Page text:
Acute Cyanotoxin Exposure in a Mouse Model Reveals a Minimal Effect on Gut Microbiome Composition but Indicates Microbial Functional Changes Relevant to Human Health

Molly Mills
Category: 
Graduate (PhD)
Advisor: 
Jiyoung Lee
Department: 
Environment and Natural Resources
Abstract:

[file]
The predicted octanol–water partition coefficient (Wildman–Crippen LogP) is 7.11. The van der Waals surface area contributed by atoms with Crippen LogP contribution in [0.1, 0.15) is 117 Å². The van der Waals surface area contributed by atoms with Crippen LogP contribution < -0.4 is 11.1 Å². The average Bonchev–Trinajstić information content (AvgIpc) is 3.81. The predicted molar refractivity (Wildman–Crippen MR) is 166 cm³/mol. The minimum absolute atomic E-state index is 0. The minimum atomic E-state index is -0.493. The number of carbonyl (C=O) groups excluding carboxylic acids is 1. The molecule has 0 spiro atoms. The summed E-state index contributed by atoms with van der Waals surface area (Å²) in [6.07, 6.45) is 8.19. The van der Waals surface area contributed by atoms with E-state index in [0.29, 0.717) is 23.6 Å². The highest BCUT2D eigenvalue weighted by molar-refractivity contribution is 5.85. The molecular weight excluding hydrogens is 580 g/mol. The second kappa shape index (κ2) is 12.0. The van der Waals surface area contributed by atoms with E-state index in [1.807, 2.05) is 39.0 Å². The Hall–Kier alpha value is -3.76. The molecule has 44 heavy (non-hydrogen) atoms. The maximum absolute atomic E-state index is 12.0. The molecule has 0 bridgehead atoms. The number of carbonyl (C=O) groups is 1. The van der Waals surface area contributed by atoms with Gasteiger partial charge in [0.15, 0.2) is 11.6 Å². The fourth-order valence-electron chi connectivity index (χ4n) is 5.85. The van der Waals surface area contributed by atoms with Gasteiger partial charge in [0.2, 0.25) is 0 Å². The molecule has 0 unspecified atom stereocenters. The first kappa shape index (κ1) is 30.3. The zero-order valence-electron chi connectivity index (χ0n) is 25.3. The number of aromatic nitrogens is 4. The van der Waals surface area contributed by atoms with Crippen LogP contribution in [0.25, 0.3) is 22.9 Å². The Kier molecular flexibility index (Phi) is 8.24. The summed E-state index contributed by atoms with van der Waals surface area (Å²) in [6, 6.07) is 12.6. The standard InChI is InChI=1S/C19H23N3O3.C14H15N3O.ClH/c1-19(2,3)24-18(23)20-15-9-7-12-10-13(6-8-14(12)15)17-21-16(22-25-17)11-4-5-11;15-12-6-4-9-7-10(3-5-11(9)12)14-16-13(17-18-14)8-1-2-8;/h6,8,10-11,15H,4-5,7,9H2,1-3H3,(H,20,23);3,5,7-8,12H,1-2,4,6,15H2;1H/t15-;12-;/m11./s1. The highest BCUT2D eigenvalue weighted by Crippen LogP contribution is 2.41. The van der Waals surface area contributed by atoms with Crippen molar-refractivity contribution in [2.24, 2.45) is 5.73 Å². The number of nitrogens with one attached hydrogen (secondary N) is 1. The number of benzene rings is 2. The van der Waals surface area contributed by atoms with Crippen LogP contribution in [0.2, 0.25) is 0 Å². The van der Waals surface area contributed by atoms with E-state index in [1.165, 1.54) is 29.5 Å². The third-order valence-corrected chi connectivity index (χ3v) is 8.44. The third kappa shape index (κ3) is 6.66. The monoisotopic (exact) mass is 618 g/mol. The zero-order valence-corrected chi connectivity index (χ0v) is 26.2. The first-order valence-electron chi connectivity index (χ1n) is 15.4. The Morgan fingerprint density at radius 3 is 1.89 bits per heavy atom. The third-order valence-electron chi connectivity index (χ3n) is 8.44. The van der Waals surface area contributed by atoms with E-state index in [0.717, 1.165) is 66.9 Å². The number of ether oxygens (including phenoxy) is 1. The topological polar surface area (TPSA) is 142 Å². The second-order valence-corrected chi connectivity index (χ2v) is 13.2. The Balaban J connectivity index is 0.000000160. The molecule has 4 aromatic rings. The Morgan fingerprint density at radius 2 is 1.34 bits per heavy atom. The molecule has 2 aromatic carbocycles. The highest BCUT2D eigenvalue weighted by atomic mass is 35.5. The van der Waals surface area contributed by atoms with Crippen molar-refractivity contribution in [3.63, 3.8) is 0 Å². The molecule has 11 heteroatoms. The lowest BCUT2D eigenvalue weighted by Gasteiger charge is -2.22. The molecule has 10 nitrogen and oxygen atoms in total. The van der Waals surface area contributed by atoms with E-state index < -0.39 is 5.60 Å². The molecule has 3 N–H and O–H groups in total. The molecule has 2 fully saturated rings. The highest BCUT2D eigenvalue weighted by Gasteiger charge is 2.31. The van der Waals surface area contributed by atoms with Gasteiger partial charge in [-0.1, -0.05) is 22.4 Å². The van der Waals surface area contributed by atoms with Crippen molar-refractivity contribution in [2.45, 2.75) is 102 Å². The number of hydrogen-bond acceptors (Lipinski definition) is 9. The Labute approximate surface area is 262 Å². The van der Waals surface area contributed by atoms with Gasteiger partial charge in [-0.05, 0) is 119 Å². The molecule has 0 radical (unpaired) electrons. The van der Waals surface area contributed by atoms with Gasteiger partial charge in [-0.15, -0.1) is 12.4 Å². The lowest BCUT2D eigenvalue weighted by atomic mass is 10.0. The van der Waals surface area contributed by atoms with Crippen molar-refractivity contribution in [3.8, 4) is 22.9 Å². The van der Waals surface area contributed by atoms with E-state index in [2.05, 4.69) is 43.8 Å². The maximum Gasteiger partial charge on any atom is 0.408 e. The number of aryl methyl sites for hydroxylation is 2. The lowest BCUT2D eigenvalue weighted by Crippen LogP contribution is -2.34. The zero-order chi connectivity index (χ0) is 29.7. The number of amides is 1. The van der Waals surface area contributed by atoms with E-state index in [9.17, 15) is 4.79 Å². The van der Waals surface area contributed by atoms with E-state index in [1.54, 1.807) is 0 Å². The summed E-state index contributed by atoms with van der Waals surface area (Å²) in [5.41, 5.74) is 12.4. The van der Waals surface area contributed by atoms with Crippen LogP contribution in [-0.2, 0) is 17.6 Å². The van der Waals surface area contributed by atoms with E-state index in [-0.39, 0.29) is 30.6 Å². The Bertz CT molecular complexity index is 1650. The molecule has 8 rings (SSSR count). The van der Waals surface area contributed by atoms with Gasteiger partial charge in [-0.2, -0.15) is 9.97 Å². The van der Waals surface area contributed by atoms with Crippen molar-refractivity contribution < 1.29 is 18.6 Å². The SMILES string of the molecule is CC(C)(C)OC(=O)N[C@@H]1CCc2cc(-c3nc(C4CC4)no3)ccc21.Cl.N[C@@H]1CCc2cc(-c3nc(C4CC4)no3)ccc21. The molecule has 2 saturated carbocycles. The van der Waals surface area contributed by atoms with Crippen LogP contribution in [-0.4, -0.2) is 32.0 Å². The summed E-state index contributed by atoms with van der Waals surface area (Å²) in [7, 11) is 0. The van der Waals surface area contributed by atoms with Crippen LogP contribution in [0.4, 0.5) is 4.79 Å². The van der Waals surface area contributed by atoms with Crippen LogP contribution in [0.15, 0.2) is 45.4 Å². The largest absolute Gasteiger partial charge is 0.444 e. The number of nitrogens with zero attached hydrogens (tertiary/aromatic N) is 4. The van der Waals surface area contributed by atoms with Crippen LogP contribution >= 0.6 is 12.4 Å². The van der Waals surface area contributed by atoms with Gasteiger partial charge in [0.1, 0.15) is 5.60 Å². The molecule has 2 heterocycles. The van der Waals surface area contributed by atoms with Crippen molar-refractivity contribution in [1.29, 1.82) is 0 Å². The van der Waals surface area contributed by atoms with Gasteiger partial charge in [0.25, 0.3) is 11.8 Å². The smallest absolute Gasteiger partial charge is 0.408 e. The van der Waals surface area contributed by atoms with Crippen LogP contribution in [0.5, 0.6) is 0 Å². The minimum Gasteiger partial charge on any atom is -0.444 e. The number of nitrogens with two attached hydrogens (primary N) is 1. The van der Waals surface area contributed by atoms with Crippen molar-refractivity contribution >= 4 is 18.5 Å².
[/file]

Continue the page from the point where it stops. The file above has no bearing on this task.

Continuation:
Freshwater harmful algal blooms (HABs) are a major environmental health problem worldwide caused by water eutrophication. HABs are triggered by predominance of cyanobacteria, some of which produce toxins. The most ubiquitous cyanotoxin is microcystin (MC) and the congener MC-LR is the most studied due to its toxicity. Short-term exposure to toxins can cause liver function failure and disturbances to the gut microbiome, but this has not been well described with MC-LR exposure. This study investigated the gut microbial communities of mice from our liver toxicity study from daily ingestion of MC-LR for 8 days. CD-1 mice were divided into three dosage groups, control, low exposure (sub-lethal MC-LR concentration), and high exposure (near-lethal MC-LR concentration). Fecal samples were analyzed using 16S rRNA sequencing, and bioinformatic analysis was done on the QIIME2 platform.  Prediction of microbial functions were examined via PICRUSt2, and differentially abundant taxa and metabolic pathways were determined using Linear discriminant analysis Effect Size (LEfSe). Results revealed that at population level, there were significant differences by sex in microbial community diversity and structure. However, there were no significant shifts in bacterial diversity or the microbial community structure over the study duration with MC-LR exposure, even when analyzed separately by sex. Predictive functional gene analysis indicated that several metabolic pathways were significantly different in the high dose group when comparing fecal samples before exposure and on the last day of the study, as well as the control and high dose groups on Day 8. Significant differentially abundant taxa were also identified contributing to these pathways. Several pathways and taxa were related to liver disease, gut inflammation, and cancer. The outcome of this study suggests a need for in-depth investigation of metabolic activity and other functions in the gut in future toxicity studies of MC, as well as potential consideration of the role of sex in MC-LR toxicity.